And now, a word about inerrancy (or the lack thereof).... What if rather than giving to His people de facto truths God chose instead to work TOGETHER with His prophets, writers, and editors of the Bible to struggle with revelation and it's interpretation/meaning thereof? That instead of giving priority to a finalized, "canonical" form of scripture the prophets, writers, and editors of the "bible" actually struggled for its meaning into their communities before committing it into canonical law? If so, than scripture itself emerges as a complex, multi-layered tradition built upon personal/social interpretation at its time of development given more as guidance than as law. And as "all rocks roll downhill rather than uphill" the doubter within me says that I would expect less from the public interpretation of God's will then I would more - as is evident throughout the pages of the Old Testament in the obsequious interpretation by God's people to one another as well as to their neighbors and enemies.


In this way Judaism tends to be more flexible in accepting the Bible’s diversity and contradictions than the Western tradition of biblical interpretation. The very people of the Bible (Israel) know that with every jot and tittle there can be diverse opinion about the true meaning of God for that era or that community.


This view of canonical development then is known as the “participatory theory of revelation” or “participatory theology,” by which the Pentateuch not only conveys God’s will but also reflects Israel’s interpretation of, and response to, God's will however imperfectly it comprehended or actualized this task. So obviously there is the cultural element of apprehension as it grows and evolves within and without various faith traditions doing their best to know the mind of God so as to be obedient and humble to it. Otherwise known as the Bible's "existential comportment" or, "how it came to be read and understood within individual faith groups."


vs.


As such, many biblical texts that describe the giving of Torah move simultaneously - and without contradiction - in two directions: they anchor the authority of Jewish law and lore in the revelation at Sinai, but they also destabilize that authority by teaching that we cannot be sure how, exactly, the specific rules found in the Pentateuch relate to God’s self-disclosure without searching through them in its practical applications to that time and place.


To cut through all the skulduggery, the bottom line is love, humility, and service. God never intended His word to be onerous. That is the man-side of things when we get involved and declare for self-righteousness. Assuredly, most will assent to the dictum that pride is the worse sin of all. But underneath this grotesque sin is what the Bible knows as legalism. The quality of an individual to lift their willfulness up for acceptance before God rather than to give it up and allow God to crush it under Jesus' atoning sacrifice as the sum virtuous description of any follower of God. And if so, than God's word will do no less in its transformative work across communities challenged in their interpretations and beliefs to holiness in love and humility.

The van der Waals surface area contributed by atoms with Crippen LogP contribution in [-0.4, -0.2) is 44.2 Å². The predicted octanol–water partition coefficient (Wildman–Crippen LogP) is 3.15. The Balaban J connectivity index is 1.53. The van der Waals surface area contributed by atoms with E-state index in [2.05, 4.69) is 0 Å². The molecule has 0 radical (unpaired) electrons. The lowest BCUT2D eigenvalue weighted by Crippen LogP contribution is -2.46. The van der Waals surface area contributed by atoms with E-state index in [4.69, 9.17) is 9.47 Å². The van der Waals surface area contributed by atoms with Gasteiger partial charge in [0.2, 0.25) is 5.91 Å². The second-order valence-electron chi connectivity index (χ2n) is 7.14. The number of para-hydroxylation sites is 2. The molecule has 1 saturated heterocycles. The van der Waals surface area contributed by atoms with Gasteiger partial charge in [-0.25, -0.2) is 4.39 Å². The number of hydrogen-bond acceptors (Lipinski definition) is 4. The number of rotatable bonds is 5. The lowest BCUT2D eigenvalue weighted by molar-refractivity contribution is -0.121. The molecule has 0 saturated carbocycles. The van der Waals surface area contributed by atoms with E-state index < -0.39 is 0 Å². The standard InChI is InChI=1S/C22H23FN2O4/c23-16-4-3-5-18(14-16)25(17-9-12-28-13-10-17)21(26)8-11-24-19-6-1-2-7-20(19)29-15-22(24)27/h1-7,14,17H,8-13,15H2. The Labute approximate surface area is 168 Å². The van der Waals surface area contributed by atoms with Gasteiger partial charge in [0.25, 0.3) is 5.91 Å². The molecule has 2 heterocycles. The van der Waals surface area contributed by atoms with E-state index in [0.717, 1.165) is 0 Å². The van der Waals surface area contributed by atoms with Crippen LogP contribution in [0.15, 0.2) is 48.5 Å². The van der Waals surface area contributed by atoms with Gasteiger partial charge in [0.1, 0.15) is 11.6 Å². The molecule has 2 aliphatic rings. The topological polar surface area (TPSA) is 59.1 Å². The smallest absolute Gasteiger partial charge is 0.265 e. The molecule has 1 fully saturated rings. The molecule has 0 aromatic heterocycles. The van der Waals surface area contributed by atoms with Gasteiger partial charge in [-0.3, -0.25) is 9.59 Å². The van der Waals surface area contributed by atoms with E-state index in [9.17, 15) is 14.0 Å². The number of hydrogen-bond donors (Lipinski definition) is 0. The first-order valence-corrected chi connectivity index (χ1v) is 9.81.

R.E. Slater
January 14, 2017





* * * * * * * * * *



Amazon link
Finalist for the 2015 National Jewish Book Award:
Nahum M. Sarna Memorial Award for Scholarship

Series: The Anchor Yale Bible Reference Library
Hardcover: 440 pages
Publisher: Yale University Press (June 30, 2015)
Language: English
ISBN-10: 0300158734
ISBN-13: 978-0300158731

At once a study of biblical theology and modern Jewish thought, this volume describes a “participatory theory of revelation” as it addresses the ways biblical authors and contemporary theologians alike understand the process of revelation and hence the authority of the law. Benjamin Sommer maintains that the Pentateuch’s authors intend not only to convey God’s will but to express Israel’s interpretation of and response to that divine will. Thus Sommer’s close readings of biblical texts bolster liberal theologies of modern Judaism, especially those of Abraham Joshua Heschel and Franz Rosenzweig.

This bold view of revelation puts a premium on human agency and attests to the grandeur of a God who accomplishes a providential task through the free will of the human subjects under divine authority. Yet, even though the Pentateuch’s authors hold diverse views of revelation, all of them regard the binding authority of the law as sacrosanct. Sommer’s book demonstrates why a law-observant religious Jew can be open to discoveries about the Bible that seem nontraditional or even antireligious.